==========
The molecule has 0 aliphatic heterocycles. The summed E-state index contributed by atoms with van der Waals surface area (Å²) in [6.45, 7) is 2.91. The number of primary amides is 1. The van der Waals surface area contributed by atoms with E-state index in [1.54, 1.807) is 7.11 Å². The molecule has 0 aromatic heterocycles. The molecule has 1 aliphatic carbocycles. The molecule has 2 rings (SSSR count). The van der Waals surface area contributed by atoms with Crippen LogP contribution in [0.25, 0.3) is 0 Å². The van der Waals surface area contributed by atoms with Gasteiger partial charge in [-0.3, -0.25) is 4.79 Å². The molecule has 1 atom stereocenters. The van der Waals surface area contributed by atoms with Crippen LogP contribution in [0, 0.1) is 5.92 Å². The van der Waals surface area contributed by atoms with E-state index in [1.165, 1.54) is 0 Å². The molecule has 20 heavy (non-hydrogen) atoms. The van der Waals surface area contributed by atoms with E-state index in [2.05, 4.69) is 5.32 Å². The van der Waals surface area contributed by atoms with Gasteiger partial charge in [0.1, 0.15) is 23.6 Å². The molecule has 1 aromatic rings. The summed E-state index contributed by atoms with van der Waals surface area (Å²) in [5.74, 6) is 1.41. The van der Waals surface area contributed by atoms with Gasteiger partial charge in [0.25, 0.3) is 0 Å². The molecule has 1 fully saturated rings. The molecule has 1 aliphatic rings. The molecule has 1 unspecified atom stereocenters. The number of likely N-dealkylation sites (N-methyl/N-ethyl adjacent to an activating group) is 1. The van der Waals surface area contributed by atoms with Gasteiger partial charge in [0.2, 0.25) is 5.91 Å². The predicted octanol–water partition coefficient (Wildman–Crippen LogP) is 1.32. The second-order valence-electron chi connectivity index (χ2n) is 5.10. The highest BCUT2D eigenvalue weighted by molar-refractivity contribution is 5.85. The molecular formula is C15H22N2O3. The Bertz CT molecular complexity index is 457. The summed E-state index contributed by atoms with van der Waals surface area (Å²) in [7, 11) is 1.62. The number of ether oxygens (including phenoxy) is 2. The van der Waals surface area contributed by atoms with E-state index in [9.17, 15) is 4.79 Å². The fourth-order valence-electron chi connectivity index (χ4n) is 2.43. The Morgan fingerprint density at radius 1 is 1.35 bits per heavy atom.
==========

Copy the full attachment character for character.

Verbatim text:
The molecule has 0 aliphatic heterocycles. The summed E-state index contributed by atoms with van der Waals surface area (Å²) in [6.45, 7) is 2.91. The number of primary amides is 1. The van der Waals surface area contributed by atoms with E-state index in [1.54, 1.807) is 7.11 Å². The molecule has 0 aromatic heterocycles. The molecule has 1 aliphatic carbocycles. The molecule has 2 rings (SSSR count). The van der Waals surface area contributed by atoms with Crippen LogP contribution in [0.25, 0.3) is 0 Å². The van der Waals surface area contributed by atoms with Gasteiger partial charge in [-0.3, -0.25) is 4.79 Å². The molecule has 1 atom stereocenters. The van der Waals surface area contributed by atoms with Crippen LogP contribution in [0, 0.1) is 5.92 Å². The van der Waals surface area contributed by atoms with E-state index in [1.165, 1.54) is 0 Å². The molecule has 20 heavy (non-hydrogen) atoms. The van der Waals surface area contributed by atoms with E-state index in [2.05, 4.69) is 5.32 Å². The van der Waals surface area contributed by atoms with Gasteiger partial charge in [0.1, 0.15) is 23.6 Å². The molecule has 1 aromatic rings. The summed E-state index contributed by atoms with van der Waals surface area (Å²) in [5.74, 6) is 1.41. The van der Waals surface area contributed by atoms with Gasteiger partial charge in [0.25, 0.3) is 0 Å². The molecule has 1 fully saturated rings. The molecule has 1 aliphatic rings. The molecule has 1 unspecified atom stereocenters. The number of likely N-dealkylation sites (N-methyl/N-ethyl adjacent to an activating group) is 1. The van der Waals surface area contributed by atoms with Gasteiger partial charge in [0.2, 0.25) is 5.91 Å². The predicted octanol–water partition coefficient (Wildman–Crippen LogP) is 1.32. The second-order valence-electron chi connectivity index (χ2n) is 5.10. The highest BCUT2D eigenvalue weighted by molar-refractivity contribution is 5.85. The molecular formula is C15H22N2O3. The Bertz CT molecular complexity index is 457. The summed E-state index contributed by atoms with van der Waals surface area (Å²) in [7, 11) is 1.62. The number of ether oxygens (including phenoxy) is 2. The van der Waals surface area contributed by atoms with E-state index in [9.17, 15) is 4.79 Å². The fourth-order valence-electron chi connectivity index (χ4n) is 2.43. The Morgan fingerprint density at radius 1 is 1.35 bits per heavy atom.